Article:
Searching CMOS Online

Editor’s Corner

Lafayette College Hugel Hall Archives: Sextant © Chuck Zovko / Zovko Photographic llc February 19, 2013The key to using any reference book well is to learn how to find what you need in it. True, the “Big Orange” can be a bit of a challenge to get around in—at over a thousand pages, why wouldn’t it? That’s why the editors and IT team at Chicago have done our darnedest to provide a variety of ways for you to locate the advice you need.

And here’s a secret we’ve been trying hard not to keep: you can use the online edition to find things in the print edition even if you don’t subscribe online. Here are three ways to do that.

1. Use the search box.

At the top right of every page of the Chicago Manual of Style Online website is a search box where you can type keywords. Because each result includes a few lines of the text, a search will usually give you enough information to go directly to the paragraph you need. (If you’re lucky, the snippet will even give you the answer!) If you’re a subscriber, you can click straight through to the paragraph. If you aren’t a subscriber, you can open your printed copy to that section.

Tip: The list above shows results from the Manual itself, but you can see that there are three more results tabs to choose from. Results from the “Chicago Style Q&A” tab are free to both subscribers and nonsubscribers; results from notes and style sheets and the CMOS Online Forum are available to subscribers.

2. Check the tables of contents.

If you think of the online version as you would a print volume, you might find searching the tables of contents to be the fastest route to what you need. There are two levels of contents. First, the main contents of the entire book can tell you which chapter you need. Let’s say you have a question about whether a period goes inside or outside the quotation marks. You can see from the whole-book contents that you should look in chapter 6, “Punctuation”:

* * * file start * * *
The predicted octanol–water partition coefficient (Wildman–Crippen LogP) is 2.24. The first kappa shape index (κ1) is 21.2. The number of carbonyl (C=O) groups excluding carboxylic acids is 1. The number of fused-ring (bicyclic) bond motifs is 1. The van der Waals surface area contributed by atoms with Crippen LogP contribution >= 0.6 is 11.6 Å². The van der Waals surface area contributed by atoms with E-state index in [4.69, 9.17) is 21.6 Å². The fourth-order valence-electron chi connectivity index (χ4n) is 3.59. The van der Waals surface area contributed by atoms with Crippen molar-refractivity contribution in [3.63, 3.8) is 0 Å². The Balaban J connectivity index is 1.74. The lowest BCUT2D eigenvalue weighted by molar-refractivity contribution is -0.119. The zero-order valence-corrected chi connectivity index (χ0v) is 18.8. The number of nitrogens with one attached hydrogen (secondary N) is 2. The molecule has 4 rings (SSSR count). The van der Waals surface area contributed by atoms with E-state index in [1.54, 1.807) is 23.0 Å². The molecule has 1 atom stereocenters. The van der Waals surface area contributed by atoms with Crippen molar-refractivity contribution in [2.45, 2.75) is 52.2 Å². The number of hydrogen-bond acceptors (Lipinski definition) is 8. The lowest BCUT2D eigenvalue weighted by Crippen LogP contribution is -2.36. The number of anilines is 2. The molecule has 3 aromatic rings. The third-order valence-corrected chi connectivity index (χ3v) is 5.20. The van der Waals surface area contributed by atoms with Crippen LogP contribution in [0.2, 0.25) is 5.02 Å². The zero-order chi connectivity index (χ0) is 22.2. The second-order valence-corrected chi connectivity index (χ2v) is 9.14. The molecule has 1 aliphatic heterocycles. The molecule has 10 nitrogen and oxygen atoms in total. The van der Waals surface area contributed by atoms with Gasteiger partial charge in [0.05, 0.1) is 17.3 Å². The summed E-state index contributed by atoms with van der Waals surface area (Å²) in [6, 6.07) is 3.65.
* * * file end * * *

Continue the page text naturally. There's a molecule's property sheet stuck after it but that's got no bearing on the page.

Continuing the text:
CMOS TOCSecond, clicking on a chapter title in the main contents takes you to a detailed table of contents for that chapter. Below is just the first screenful of the contents to chapter 6, where you can see that the answer to your question about the period and quotation marks is probably at section 6.9. Subscribers can click through to that paragraph; nonsubscribers can turn to 6.9 in the printed edition.

chap 6 TOC3. Use the index.

In the online Manual, the left sidebar includes a link to the index:

index arrowThe index is free to everyone for searching. With regard to our question about commas and quotation marks, in the index under the letter C, you’ll find commas → other punctuation with → quotation marks, where you are directed to sections 6.9 and 6.50:

index C Subscribers to the online edition can click through from the index to the section they need; nonsubscribers can turn to the same section in the print edition.

Bonus tips:

  Keep in mind that keywords and index entries are usually generalizations and categories. For instance, if you want to know whether to put a comma before either at the end of a sentence (“He wouldn’t like it either”), searching for either probably won’t help. By searching more abstractly under commas, you’ll find other uses → introductory phrases, 6.35–36, but nothing about introductory adverbs. This should tell you something:

  If you still can’t find a rule after searching with all three methods and after reading the sections that seem closest to what you’re looking for, consider the possibility that there is no rule. You may use your own judgment. (And take comfort in the thought that even if there is a rule, if it’s that hard to find, maybe no one knows about it!)

Photo: Lafayette College Hugel Hall Archives, Octant, © Chuck Zovko / Zovko Photographic llc, February 19, 2013

Editor’s Corner posts at Shop Talk reflect the opinions of its authors and not necessarily those of The Chicago Manual of Style or the University of Chicago Press.

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Carol SallerCarol Saller, The Subversive Copy Editor, 2nd editionCarol Saller’s books include The Subversive Copy Editor and the young adult novel Eddie’s War. You can find Carol online at Twitter (@SubvCopyEd) and at Writer, Editor, Helper.

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